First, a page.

Two other problems frequently raised about farmed salmon are the use of antibiotics and hormones, and the ratio of wild fish used to produce farmed fish, called "fish in/fish out." Maine, like Canada, has stringent rules governing the use of medications such as antibiotics. Like most modern fish farmers, Maine farms control disease in fish through inoculation at the parr (juvenile) stage. And, like other responsible fish farmers, Cooke Aquaculture is constantly researching ways to cut back on the quantity of wild fish that are fed to its salmon, using, according to company literature, marine, plant and animal proteins and fats, grains, minerals and vitamins, as well as carotenoids. The current ratio is about 1.2 kilos of feed to produce 1 kilo of salmon flesh. Currently, a lot of the fish meal and fish oil in the feed for Maine salmon actually comes from byproducts of fish intended for human consumption. I should note, too, that Cooke's feeding program is certified by the Global Aquaculture Alliance, an international overseer of aquaculture practices.
Here's what Monterey Bay had to say about Maine-farmed salmon: "Effluent and habitat impacts are moderate and stringent operating permit mandates have resulted in superior fish containment. Also of note is the industry's very low reliance on marine feed ingredients. The industry is limited by high concerns for chemical use. Sea lice levels are also high, but there is evidence that no on-farm diseases have been transmitted to wild fish."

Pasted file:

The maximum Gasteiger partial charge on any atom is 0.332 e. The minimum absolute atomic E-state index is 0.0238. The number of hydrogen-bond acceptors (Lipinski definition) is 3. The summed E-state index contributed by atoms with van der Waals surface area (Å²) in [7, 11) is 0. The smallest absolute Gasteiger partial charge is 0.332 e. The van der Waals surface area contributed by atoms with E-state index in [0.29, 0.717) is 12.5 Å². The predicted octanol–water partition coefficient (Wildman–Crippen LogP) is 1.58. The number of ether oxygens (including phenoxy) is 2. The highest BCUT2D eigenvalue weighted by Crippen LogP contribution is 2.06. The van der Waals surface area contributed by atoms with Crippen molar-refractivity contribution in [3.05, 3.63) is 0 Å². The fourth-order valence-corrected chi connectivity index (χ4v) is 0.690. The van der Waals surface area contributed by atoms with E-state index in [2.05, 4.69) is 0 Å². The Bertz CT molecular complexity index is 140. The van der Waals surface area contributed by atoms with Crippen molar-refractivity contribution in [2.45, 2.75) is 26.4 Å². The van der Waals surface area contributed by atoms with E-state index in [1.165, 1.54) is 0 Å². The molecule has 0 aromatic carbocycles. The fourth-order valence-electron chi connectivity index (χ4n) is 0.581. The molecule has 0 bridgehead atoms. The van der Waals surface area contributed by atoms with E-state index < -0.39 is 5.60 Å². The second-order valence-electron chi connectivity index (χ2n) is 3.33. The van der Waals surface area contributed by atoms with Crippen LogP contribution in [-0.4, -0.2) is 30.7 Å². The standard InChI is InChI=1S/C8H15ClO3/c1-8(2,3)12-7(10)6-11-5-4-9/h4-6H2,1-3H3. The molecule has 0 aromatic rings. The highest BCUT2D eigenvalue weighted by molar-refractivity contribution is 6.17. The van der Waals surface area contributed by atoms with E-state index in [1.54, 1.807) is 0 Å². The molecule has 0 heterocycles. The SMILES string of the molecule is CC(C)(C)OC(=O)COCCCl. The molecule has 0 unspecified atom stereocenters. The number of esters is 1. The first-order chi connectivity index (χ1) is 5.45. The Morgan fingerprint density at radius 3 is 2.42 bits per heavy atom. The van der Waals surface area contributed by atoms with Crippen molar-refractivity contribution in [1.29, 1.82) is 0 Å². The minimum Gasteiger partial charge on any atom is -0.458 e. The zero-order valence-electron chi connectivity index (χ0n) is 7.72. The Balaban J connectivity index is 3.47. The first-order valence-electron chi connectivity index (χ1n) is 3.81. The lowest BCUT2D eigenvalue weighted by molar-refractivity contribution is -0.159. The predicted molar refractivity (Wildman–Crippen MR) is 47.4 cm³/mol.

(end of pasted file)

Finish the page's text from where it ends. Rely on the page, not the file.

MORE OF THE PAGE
Salmon a nutritious and versatile choice
The only problem now is where to find Maine salmon. Here in Maine, that's not such a big deal, but elsewhere? Look for the True North label, and as with any quality food product, ask and ask and ask. If the answer brings a shrug and a bewildered look, keep asking. True North fish raised in Maine should be marked somewhere on the label. With such limited knowledge, it's no wonder consumers are just as bewildered as fish mongers are, but persistence will pay off. Meanwhile, I'm making my voice heard, loud and clear, for Maine salmon. If it's good enough for Monterey Bay, it's good enough for me!